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My wife hates sex. Over the years, her libido has gradually faded to nothing and she now finds even the thought of intercourse unpleasant. She loves me and tries to accommodate my desires out of a sense of obligation, but she would rather be doing almost anything else, including household chores. She would prefer a completely sexless marriage. We’ve tried everything we can think of to rekindle her interest and make sex more enjoyable, but nothing seems to work. I recently made a joke, just an off-color remark intended to make light of a frustrating situation, that the one thing we hadn’t tried was “slipping her a mickey.” She responded by taking this seriously. She takes a prescription sleep aid and is confident she could sleep through sex after taking it. She says she’s comfortable with the idea of me having sex with her while she was out, so long as she consented beforehand. Initially, I rejected the idea as creepy and weird but as my frustration grows, I’m beginning to reconsider. I’m not particularly excited by the thought of an unconscious partner but I’m wondering if we shouldn’t at least give it a try. I’m having difficulty mentally and emotionally sorting this out. Does it make me a creep for even considering it? What’s your perspective?
—The Sandman Cometh
You are not a creep for considering your wife’s offer to let you come while she’s gone. Given your situation, I would understand if you, like the Jason Biggs character in American Pie, turned to baked goods for succor. We can thank Tiger Woods’ extramarital wanderings for introducing “Ambien sex” to the lexicon. Apparently this is a real thing, and throw a glass of wine into the mix and it’s a rutting, grunting thing. I wouldn’t know, because every time I take an Ambien about 10 minutes later I drop my book, and when I wake up the next morning my husband does not have a look of devilish satisfaction on his face. You say you and your wife have tried everything to rekindle the passion, but you do not say that your wife has had a thorough medical check. Something as simple as anemia or certain medications (such as antidepressants, or even the pill) can be libido killers. If she hasn’t already, your wife should see her gynecologist for a work up, and if necessary she should get a referral for someone with expertise in sexual dysfunction. Too often I hear from people whose partner—a previously enthusiastic sexual partner—declares being done with all that, leaving a spouse who does not want to cheat facing possible decades of celibacy. But bowing out of physical intimacy unilaterally changes the terms of the marriage, and the partner left behind is right to say that puts the entire relationship in jeopardy. But let’s deal with your immediate next move. I say you two should go ahead and have pharmacologically assisted sex, but you need to tweak your understanding of what’s being contemplated. This shouldn’t seem like an exploration of necrophilia on your part, but an episode of sexual craziness by both of you. Having a wild encounter with your wife might wake her up to the idea that there’s still a sexual being inside her waiting to be released.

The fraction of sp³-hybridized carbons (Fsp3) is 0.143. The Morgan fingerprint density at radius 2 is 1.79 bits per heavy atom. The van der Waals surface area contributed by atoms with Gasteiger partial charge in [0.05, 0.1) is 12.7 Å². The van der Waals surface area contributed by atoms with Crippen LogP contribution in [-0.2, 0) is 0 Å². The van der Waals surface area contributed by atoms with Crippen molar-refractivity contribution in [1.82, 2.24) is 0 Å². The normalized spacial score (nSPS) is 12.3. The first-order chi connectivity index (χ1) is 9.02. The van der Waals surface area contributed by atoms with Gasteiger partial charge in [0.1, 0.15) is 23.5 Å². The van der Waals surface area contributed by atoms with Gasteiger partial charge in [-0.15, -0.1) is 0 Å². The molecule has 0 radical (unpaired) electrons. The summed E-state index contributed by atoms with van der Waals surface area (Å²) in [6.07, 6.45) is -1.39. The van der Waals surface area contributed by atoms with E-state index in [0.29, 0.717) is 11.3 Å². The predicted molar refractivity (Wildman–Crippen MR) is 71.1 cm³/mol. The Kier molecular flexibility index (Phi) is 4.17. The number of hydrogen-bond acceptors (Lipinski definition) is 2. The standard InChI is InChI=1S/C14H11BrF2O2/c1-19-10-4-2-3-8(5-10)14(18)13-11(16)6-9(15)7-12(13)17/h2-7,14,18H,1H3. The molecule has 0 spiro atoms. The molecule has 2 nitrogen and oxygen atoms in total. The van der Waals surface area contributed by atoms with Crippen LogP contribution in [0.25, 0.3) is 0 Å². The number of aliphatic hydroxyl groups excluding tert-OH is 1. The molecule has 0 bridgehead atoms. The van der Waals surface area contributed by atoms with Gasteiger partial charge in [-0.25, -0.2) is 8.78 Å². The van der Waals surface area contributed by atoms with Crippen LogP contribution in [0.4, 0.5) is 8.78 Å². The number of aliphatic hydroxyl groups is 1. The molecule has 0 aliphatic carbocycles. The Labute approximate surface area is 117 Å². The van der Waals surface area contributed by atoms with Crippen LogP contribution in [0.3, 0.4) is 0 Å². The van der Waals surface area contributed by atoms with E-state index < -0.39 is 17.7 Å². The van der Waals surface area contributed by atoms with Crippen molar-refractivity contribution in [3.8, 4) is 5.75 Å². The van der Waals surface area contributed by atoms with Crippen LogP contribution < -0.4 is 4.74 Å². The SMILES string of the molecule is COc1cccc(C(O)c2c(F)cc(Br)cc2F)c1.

In January, I took a job working for a small international office of a state-owned Russian corporation. I love the job, which is rewarding, interesting, and extremely well-paid, and I enjoy travelling several times a year to Russia as part of the role. However, my wife and I are watching events in the Ukraine with increasing concern. She said to me the other day that she was uncomfortable with my working for the Russians and would like me to consider quitting and moving to another company. There are plenty of other jobs, but I’m unlikely to find one as well paid. My wife is newly pregnant and planning to stop working for a while in a few months. Nonetheless, I understand her sentiment and have been worrying about this myself recently. What’s your advice?
—Not Putin’s Friend
It’s good you’re not Putin’s friend. As Masha Gessen writes, he is now a dictator, one who presides over a thoroughly corrupt government, who has dismantled both free press and free elections, engaged in killing, jailing, or exiling his opponents, and now he’s invaded Ukraine. Since he is the government, and since you work for a state-owned business, you’ve got one lousy boss. However, working for the Russians is not considered on the same scale as being employed by the Iranians, and at this point it’s unlikely to be harmful to your career. But things are not trending in a positive direction vis-à-vis Russia’s reputation. The decision about whether or not to continue working at this job, which is intellectually and financially fulfilling, could eventually be made for you if threats of increased sanctions eventually hit your firm. You and your wife are increasingly uneasy about your employment, and you say there are plenty of opportunities in your field. That means you have the time to look at your own pace, and I think you should. Even if you end up having to take a pay cut, that might be a small price for peace of mind.
I work in a staff position at a major research university. To earn a little extra money, I freelance edit theses and dissertations for graduate students. Several times my clients have asked me to perform services that go beyond the standard technical editing realm. One doctoral student handed me raw data from a survey and said, “I’ve gone as far as I can go; the rest is up to you.” I was shocked that she expected me to analyze her data and write the dissertation. I ended that relationship, explaining that I was not expert in her field. In other situations, I’ve seen students plagiarize entire paragraphs. I have gently noted my concerns to the students in these cases. In situations of breach of academic integrity, is my allegiance to my client (or former client!), or should I inform the committee chair?